Asia – Resonance: The Omega Tour (2012)

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Getting the music right, after all of these years, is in many ways the easy part. What changes, inevitably, for bands of Asia’s vintage are the vocals.

Time, rock-star indulgences, years of screaming to the back of packed stadiums, all of it works in tandem to deepen, darken, crack and fade the voices of even the most robust frontmen.

It’s something many bands can’t overcome, sending more than a few to younger replacement vocalists – even as the other sidemen grow ever grayer.

Asia, now in the sixth year of an original-lineup reunion that followed some two decades apart, finds itself in much the same position: Musically, the group has lost nothing: Keyboardist Geoff Downes (the Buggles, Yes), guitarist Steve Howe (Yes), drummer Carl Palmer (Emerson Lake and Palmer) and bassist John Wetton (King Crimson, UK, Wishbone Ash) are in top form on Resonance: The Omega Tour, recreating — and, in some cases, brilliantly extending — the lithe prog-pop that sent their first pair of early-1980s albums to the top of the charts.

[SOMETHING ELSE! INTERVIEW: Geoff Downes discusses the reunion of the original Asia lineup, his initial spark with John Wetton, and working with Steve Howe both in Asia and in Yes.]

As a vocalist, however, Wetton’s instrument has been utterly changed. The difference is, he has gotten better with age. Everything he does here is amazing — those newly twilit corners in his voice, the emotional burr at his quietest moments, the wild sexual abandon of his broadest calls.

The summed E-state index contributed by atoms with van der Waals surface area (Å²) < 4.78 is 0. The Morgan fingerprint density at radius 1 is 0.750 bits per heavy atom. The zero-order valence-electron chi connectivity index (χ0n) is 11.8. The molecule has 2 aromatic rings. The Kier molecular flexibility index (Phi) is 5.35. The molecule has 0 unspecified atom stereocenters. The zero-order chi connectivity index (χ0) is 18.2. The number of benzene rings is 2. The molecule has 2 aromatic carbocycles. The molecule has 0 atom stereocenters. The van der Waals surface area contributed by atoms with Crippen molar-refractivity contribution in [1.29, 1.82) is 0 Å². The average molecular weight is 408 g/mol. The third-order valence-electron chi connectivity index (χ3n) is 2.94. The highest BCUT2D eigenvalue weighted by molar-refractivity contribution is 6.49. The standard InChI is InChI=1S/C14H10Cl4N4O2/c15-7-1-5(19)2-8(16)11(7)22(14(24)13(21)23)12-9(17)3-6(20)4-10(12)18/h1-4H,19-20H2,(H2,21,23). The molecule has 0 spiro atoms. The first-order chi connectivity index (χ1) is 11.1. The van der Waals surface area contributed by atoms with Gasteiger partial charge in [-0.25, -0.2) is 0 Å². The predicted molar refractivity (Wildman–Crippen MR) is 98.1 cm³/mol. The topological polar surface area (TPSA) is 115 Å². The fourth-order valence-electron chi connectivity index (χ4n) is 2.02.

As a result, the songs on Resonance, recorded on May 4, 2010 at Basel, Switzerland and due as a new live 2 CD/DVD set on November 23, 2012 via Frontiers, are different, better, more interesting.

Listen to the way Wetton sighs at the end of the line “with me all starry eyed,” in “Only Time Will Tell”; the achingly honest intro (not to mention the growling way he sings “take a look around you”) on “Don’t Cry,” now smartly presented as a duet with Downes; and the singer’s plaintive croon — where once there was only a burning fury — on “Heat of the Moment.”

Of course, these subtle graduations are most noticeable during songs from Asia’s meteoric initial hit-making period between 1982-83. In fact, six of the 18 songs on this 2-CD set could be originally found on their self-titled debut and 1983’s follow up Alpha.

[SOMETHING ELSE! INTERVIEW: John Wetton examines three of his most important musical stops – Asia, King Crimson and UK – while frankly discussing how drinking nearly ruined all of it.]

But Wetton also adds new colors to more recent fare, including several cuts from the then-new Omega, as well as songs from 2008’s Phoenix (the first Asia project to feature Downes, Howe, Palmer and Wetton since ’83) — most notably on Wetton’s stirringly autobiographical “An Extraordinary Life.”

Asia avoids the John Payne years, while Wetton was gone, and includes just one track – the minor hit “Go” – from the Howe-less 1985 album Astra. Howe, in turn, gets his moment with a presentation of “All’s A Chord,” from his 1979 solo project The Steve Howe Album, and the familiar acoustic number “The Valley of Rocks.”

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ResonanceNever In A Million Years, Icon LiveVery Best Of: Heat of the Moment 1982-90XXX

Nick DeRiso

Nick DeRiso

Nick DeRiso has written for USA Today, American Songwriter, All About Jazz, and a host of others. Honored as columnist of the year five times by the Associated Press, Louisiana Press Association and Louisiana Sports Writers Association, he oversaw a daily section named Top 10 in the U.S. by the AP before co-founding Something Else! Nick is now associate editor of Ultimate Classic Rock.
Nick DeRiso
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